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COVID-19 funding: Seniors both need more and give more

September 10, 2020 Category: FeaturedFundingLong
There are two views when it comes to senior citizens and philanthropy.

There are the senior citizens in need — the physically frail, economically vulnerable, and socially isolated seniors for whom COVID-19 has been a major disaster. For them, especially the population in long-term care facilities, the need for assistance has never been higher.

Eighty percent of the COVID-19 deaths are among people 65 and older and most of these deaths have occurred in long-term care (LTC)  facilities. In Pennsylvania, LTC’s are home to more than 45,000 people and another 80,000 state residents live in 693 skilled nursing facilities. Residents and workers at long-term care facilities were responsible for 40% of the COVID-19 deaths. And African American seniors have been particularly hard hit. Data from the Centers for Disease Control and Prevention have found that African Americans from 65 to 74 years old died of COVID-19 at a rate five times that of their white peers.

And then there are wealth issues.

The senior citizen poverty rate has plummeted in the past 50 years, but as the numbers of elderly are increasing, so too is the poverty rate. In 2017, 4.7 million Americans aged 65 and older, almost one out of 10, had an income level below the poverty line.

In Philadelphia,  over a quarter of the residents over 65 live on an income of less than $24,000, which brings a plethora of issues  — among them are unmanaged chronic illnesses, food insecurity and housing instability.

Diane Menio, executive eirector of the Center for Advocacy for the Rights and Interests of the Elderly (CARIE) wrote that “by even the most conservative measures, older Black adults experience more than twice the rate of poverty as whites leading to a vast racial wealth gap among older adults. The median household wealth of older Black adults is just $55,000 compared to $280,900 for older white adults.”

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Despite the need, age-related funding has yet to capture donors’ interest.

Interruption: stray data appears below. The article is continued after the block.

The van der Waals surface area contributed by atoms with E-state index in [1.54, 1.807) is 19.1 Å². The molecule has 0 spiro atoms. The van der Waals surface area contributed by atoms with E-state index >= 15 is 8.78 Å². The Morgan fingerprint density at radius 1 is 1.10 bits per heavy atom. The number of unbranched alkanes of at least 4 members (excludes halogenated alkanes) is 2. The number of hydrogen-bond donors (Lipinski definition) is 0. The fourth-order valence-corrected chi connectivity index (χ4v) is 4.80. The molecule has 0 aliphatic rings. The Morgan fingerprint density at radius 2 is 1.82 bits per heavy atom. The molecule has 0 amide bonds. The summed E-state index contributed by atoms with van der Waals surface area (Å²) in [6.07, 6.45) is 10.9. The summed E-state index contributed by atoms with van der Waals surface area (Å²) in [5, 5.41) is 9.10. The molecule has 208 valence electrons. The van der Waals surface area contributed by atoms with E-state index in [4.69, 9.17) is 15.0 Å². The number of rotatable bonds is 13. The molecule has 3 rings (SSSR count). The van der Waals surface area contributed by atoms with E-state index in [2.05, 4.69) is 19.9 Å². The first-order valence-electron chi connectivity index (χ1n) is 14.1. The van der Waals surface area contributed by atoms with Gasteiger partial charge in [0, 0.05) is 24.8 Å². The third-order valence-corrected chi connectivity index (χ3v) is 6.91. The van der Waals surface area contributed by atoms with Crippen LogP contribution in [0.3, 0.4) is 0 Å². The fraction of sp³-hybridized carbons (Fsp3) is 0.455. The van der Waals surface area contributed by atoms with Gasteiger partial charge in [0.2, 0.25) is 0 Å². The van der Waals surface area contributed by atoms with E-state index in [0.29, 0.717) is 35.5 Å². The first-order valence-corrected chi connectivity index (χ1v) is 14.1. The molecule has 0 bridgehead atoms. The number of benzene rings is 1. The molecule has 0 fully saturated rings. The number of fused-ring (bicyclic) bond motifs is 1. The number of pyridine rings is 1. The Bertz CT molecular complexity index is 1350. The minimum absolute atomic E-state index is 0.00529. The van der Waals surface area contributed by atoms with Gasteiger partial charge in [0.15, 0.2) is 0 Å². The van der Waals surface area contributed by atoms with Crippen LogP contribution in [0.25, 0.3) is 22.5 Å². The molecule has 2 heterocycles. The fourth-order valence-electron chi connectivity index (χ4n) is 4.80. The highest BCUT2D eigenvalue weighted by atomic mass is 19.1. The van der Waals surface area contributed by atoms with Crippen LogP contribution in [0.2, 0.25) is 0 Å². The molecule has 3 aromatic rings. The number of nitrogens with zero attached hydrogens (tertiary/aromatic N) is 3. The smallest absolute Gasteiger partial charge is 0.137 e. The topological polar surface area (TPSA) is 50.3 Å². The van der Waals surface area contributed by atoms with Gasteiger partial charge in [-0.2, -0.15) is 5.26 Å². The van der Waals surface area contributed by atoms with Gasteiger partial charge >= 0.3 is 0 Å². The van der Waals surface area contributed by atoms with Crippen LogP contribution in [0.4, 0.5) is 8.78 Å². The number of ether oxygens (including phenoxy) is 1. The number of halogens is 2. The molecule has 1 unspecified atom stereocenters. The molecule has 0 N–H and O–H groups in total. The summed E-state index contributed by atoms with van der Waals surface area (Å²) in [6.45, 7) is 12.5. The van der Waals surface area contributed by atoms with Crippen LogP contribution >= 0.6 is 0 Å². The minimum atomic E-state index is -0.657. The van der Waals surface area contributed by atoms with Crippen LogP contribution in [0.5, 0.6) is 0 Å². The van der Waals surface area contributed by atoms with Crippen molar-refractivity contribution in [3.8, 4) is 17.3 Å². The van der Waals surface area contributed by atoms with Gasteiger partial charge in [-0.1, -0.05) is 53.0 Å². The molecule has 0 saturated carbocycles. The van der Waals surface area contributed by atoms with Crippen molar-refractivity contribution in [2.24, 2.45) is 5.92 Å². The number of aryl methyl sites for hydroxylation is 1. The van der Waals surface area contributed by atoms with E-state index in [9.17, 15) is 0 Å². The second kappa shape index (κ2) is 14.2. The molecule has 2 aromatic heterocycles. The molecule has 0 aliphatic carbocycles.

The National Council on Aging (NCOA) created their own COVID-19 Community Response Fund and distributed its first round of funding to three senior serving nonprofits. For the next round, NCOA will award another three to four awards, each capped at $10,000. The grant application portal will be open from September 22 to October 16, 2020.

But that is the exception.

For the Delaware Valley, the University of Pennsylvania’s Center for High Impact Philanthropy estimates that of the $11.3 million that has been awarded to COVID-related health causes, only 1%, or $131,500 was directed to nursing homes and assisted living facilities.

And The Foundation Center reported that  only 2% of foundation giving is devoted to aging programs — a figure that hasn’t changed in two decades despite an explosion in numbers of aging Baby Boomers. These are people born between 1946 and 1964, which means the oldest are in their 70s.

The lack of donor giving may be the result of a plethora of governmental programs for seniors including Social Security and Medicare and SNAP (food stamps) which means there are few media images of old age suffering.

Area Agencies on Aging were established in 1973 and are designated to provide for the elderly to live a dignified life. This is accomplished through a combination of local partnerships and direct service. According to the National Association of Area Agencies on Aging, most of their agencies’ funding comes from governmental sources. The local agency, Philadelphia Corporation for Aging (PCA), is one of the largest nonprofit organizations in the region employing more than 400 full-time staff.

But there is another view of senior citizens — not as recipients of philanthropy but as  donors.

In 2019, Americans gave almost $450 billion to charity to address some of the country’s most intractable issues, and research says older respondents donated more than their younger counterparts. Senior citizens are a formidable charitable force because giving reaches its peak after people turn 65.

When the Philanthropy Roundtable took a closer look in 2014 at who made the most charitable contributions, older households out-gave the younger households headed by people 26 to 45 years old.  The reasons are generally because seniors have more time, more savings and more motivation. Older Americans, are also preparing to make bequests of close to $30 trillion to their families and favorite charities.

But the motivation of giving is markedly different for Baby Boomers than Millennials. Senior citizens give to trusted nonprofit and religious organizations who they assume will be effective.  They generally trust that the nonprofits will use their donations in the best possible manner. Rarely, if ever, do they seek out tangible evidence regarding the outcome of their giving. They also have a clear boundary between their for-profit investment choices and their nonprofit charitable giving decisions.

For millennials, investment decisions, charitable giving and daily purchasing decisions are entwined and shape lifestyle choices which prioritize social justice. This means that millennials will seek out brands that are connected to a cause they value. Purchasing the brand will be considered a charitable contribution.  This means that affluent millennials are less likely to make cash contributions to nonprofits.

According to the last census, over 12% of Philadelphians are 65 or older. And so as the Baby Boomer generation continues to age, they are either entering the height of their giving years, or the depths of their needy ones.



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